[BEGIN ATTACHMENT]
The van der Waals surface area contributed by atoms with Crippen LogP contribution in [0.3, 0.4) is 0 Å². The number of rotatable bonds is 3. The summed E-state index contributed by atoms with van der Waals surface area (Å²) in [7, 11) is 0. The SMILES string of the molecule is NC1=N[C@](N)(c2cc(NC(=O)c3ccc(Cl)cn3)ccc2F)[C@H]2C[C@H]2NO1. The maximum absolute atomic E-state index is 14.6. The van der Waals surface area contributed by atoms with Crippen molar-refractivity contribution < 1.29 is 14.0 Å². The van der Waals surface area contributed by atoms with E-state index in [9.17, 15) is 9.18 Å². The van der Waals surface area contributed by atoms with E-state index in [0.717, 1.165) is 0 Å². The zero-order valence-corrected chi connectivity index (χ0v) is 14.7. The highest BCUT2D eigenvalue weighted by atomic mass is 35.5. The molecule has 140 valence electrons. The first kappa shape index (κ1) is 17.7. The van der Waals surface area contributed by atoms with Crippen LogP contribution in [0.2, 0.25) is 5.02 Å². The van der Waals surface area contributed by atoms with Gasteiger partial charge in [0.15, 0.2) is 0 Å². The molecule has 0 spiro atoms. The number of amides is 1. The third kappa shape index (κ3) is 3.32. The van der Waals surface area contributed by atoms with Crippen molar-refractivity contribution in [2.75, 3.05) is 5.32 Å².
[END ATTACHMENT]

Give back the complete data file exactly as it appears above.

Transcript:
The van der Waals surface area contributed by atoms with Crippen LogP contribution in [0.3, 0.4) is 0 Å². The number of rotatable bonds is 3. The summed E-state index contributed by atoms with van der Waals surface area (Å²) in [7, 11) is 0. The SMILES string of the molecule is NC1=N[C@](N)(c2cc(NC(=O)c3ccc(Cl)cn3)ccc2F)[C@H]2C[C@H]2NO1. The maximum absolute atomic E-state index is 14.6. The van der Waals surface area contributed by atoms with Crippen molar-refractivity contribution < 1.29 is 14.0 Å². The van der Waals surface area contributed by atoms with E-state index in [9.17, 15) is 9.18 Å². The van der Waals surface area contributed by atoms with E-state index in [0.717, 1.165) is 0 Å². The zero-order valence-corrected chi connectivity index (χ0v) is 14.7. The highest BCUT2D eigenvalue weighted by atomic mass is 35.5. The molecule has 140 valence electrons. The first kappa shape index (κ1) is 17.7. The van der Waals surface area contributed by atoms with Crippen LogP contribution in [0.2, 0.25) is 5.02 Å². The van der Waals surface area contributed by atoms with Gasteiger partial charge in [0.15, 0.2) is 0 Å². The molecule has 0 spiro atoms. The number of amides is 1. The third kappa shape index (κ3) is 3.32. The van der Waals surface area contributed by atoms with Crippen molar-refractivity contribution in [2.75, 3.05) is 5.32 Å².